Diagonal marks on finished Aluminium walls

Hopefully a quick question:

I’m trying to figure out how to get perfect dimensions and really nice surface finishes. I’m using the 102-Z endmill on the Nomad.

I’ve been practicing on a 10mm tall, 8mm diameter cylinder. I’m reasonably happy with the result so far, considering it’s the first time I’m doing this. Calipers and a micrometer show ~0.03mm deviation, or a bit over a thou for the Imperial folks.

However I see these diagonal marks on the side:

I milled this with Fusion 360:

  • A 3D adaptive pass was used for roughing: 10kRPM, 0.75mm DOC, 0.3mm optimal load and 750mm/min feed rate with 0.15mm axial and radial stock to leave (though I paused mid-way and measured the cylinder diameter to be 8.25mm with the calipers, so 0.125mm was reality). I set the bottom height to 0.2mm to leave some material to hold the cylinder in place for the finishing pass.
  • A 2D contour was used for finishing: 10kRPM, 0.2mm stepdown, 750mm/min feed rate.

Can anyone give me suggestions on where they might be coming from? Is it likely a result of vibrations/bad workholding? Feeds and speeds?

I forgot to leave any tabs in the 2D contour and I see some marks on one side where the piece broke off and hit the mill but I don’t think that’s the reason for the diagonal marks.

Welcome to a hobby machine…Want to better finish? Leave a little and make it look pretty with sandpaper.


First a salute for understanding practice and experimenting makes for improvement.

As Rich says, there are limitations here and at some point you will be chasing your tail.

My (but I am sure there are better suggestions) short list would be:
(1) keep that end mill as deep into the collet as possible to keep the end mill deflection down - have a short shank stub flute length end mill that I use for fine finishes which seems to make a difference.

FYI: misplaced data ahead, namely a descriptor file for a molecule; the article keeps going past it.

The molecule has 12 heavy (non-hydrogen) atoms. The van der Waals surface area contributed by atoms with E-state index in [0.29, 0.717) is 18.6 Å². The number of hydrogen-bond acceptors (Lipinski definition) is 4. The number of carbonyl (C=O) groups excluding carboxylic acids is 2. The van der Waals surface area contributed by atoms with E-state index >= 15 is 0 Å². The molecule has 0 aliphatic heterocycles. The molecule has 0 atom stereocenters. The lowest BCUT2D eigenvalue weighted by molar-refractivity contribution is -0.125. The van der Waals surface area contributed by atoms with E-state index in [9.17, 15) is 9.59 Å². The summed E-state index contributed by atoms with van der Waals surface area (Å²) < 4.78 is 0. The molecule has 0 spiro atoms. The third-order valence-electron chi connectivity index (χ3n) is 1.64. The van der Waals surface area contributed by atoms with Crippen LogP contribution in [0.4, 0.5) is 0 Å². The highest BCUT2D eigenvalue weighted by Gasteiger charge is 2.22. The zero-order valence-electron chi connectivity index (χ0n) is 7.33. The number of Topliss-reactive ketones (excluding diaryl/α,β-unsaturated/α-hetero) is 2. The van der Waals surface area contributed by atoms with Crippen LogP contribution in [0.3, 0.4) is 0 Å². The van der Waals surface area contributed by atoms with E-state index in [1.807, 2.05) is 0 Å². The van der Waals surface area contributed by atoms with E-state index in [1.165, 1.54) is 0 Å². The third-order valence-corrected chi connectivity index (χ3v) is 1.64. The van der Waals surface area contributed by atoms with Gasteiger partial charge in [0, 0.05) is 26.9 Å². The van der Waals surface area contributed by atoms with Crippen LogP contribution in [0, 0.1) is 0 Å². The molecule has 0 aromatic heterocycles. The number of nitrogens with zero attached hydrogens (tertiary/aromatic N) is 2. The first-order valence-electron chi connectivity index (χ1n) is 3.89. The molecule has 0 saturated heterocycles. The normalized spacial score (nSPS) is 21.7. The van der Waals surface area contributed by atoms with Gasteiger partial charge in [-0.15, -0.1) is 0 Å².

(2) make sure your end mill is in the collet properly and if you are particularly fussy measure the runout.
(3) 0.2mm onion skin on bottom of a little cylinder may not provide perfect workholding rigidity - would expect it to vibrate ever so slightly
(4) if you are after perfect finishes you might want to step through some more rigid parts first like a flat surface finish, a straight sidewall finish etc before trying to master multiple challenges at the same time.

and of course the not directly applicable but food for thought oblig @wmoy youtube:

I am sure there are better thoughts out there but those are mine!


Just cheat

Those marks are likely from deflection. You can step up to say, a 0.250 single flute and get a better finish as long as you hold the part. Also have found that continuous ramping toolpaths finish the best. Also make sure your tolerances and smoothing is setup well.


@PhilG thanks!

  • 1/2: I have been fairly fussy about the endmill being securely fastened in the collet. When I first started I was afraid the endmill would fly out and embed itself in my skull if I didn’t secure it properly. Regarding runout:
    • I measured the spindle and it’s perfect, not even 0.01mm variation
    • I measured Carbide 3D’s provided collet (just by looking at the shaft of the endmill) and I see variations of ~0.05mm (about 2 thou) but that’s with a little bit of cosine error mixed in
    • I can easily source a DIN 6499 class I collet (0.005mm concentricity) so I might buy one, if anything to rule out runout
  • 3: I’ve bumped it up to 0.8mm on the bottom, plus tabs for the contour path.
  • 4: Good point. I’m happy with the flat finish with a standard facing toolpath but I haven’t messed around with the walls yet.

Regarding that last point, have any suggestions for ways to test a bunch of feeds and speeds on walls? I’m trying to think of something that’ll give me “layers” of surface finishes. My best idea right now is to basically carve “steps” into the side of some stock, going from heavy/deep cuts at the top to light cuts at the bottom.

@Vince.Fab when you say 0.25 single-flute, is it the 0.25 that’s important, the single flute or both? I can see why 0.25 would reduce deflection, being a beefier shank and all but what about the single flute? Does it reduce lateral forces or is it stronger or

Honestly I haven’t been that sophisticated in my testing efforts on sidewall - I just run the mill along the sidewall at different speeds/feeds, stepover, DOC and see what happens.

Next time I have aluminum on the table I am going to try this one for finishing - a high helix 3 flute. (C3D #102 alongside for comparison) Theory goes odd # flutes + high helix + stiffer should result in better finishes - but I could very well be limited by something else. Experiments continue.

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